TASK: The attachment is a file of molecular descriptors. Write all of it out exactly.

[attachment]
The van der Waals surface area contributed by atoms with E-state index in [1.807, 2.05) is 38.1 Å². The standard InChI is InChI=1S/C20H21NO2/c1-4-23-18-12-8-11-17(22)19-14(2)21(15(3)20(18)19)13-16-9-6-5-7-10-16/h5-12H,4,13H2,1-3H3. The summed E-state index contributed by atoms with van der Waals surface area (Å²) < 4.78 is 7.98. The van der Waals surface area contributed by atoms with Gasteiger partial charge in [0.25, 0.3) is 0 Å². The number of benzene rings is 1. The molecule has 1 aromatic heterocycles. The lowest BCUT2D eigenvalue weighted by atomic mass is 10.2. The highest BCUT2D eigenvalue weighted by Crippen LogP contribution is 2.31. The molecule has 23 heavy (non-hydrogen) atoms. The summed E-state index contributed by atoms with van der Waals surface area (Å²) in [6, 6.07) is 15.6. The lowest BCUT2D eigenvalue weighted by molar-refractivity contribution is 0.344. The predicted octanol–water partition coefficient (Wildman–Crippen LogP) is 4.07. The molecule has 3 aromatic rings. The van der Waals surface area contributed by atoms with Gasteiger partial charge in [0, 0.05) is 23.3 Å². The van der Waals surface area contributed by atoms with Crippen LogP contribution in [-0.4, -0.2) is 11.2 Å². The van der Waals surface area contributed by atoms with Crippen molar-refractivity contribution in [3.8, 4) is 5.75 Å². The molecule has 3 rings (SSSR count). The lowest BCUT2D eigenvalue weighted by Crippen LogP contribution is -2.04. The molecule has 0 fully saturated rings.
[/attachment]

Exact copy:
The van der Waals surface area contributed by atoms with E-state index in [1.807, 2.05) is 38.1 Å². The standard InChI is InChI=1S/C20H21NO2/c1-4-23-18-12-8-11-17(22)19-14(2)21(15(3)20(18)19)13-16-9-6-5-7-10-16/h5-12H,4,13H2,1-3H3. The summed E-state index contributed by atoms with van der Waals surface area (Å²) < 4.78 is 7.98. The van der Waals surface area contributed by atoms with Gasteiger partial charge in [0.25, 0.3) is 0 Å². The number of benzene rings is 1. The molecule has 1 aromatic heterocycles. The lowest BCUT2D eigenvalue weighted by atomic mass is 10.2. The highest BCUT2D eigenvalue weighted by Crippen LogP contribution is 2.31. The molecule has 23 heavy (non-hydrogen) atoms. The summed E-state index contributed by atoms with van der Waals surface area (Å²) in [6, 6.07) is 15.6. The lowest BCUT2D eigenvalue weighted by molar-refractivity contribution is 0.344. The predicted octanol–water partition coefficient (Wildman–Crippen LogP) is 4.07. The molecule has 3 aromatic rings. The van der Waals surface area contributed by atoms with Gasteiger partial charge in [0, 0.05) is 23.3 Å². The van der Waals surface area contributed by atoms with Crippen LogP contribution in [-0.4, -0.2) is 11.2 Å². The van der Waals surface area contributed by atoms with Crippen molar-refractivity contribution in [3.8, 4) is 5.75 Å². The molecule has 3 rings (SSSR count). The lowest BCUT2D eigenvalue weighted by Crippen LogP contribution is -2.04. The molecule has 0 fully saturated rings.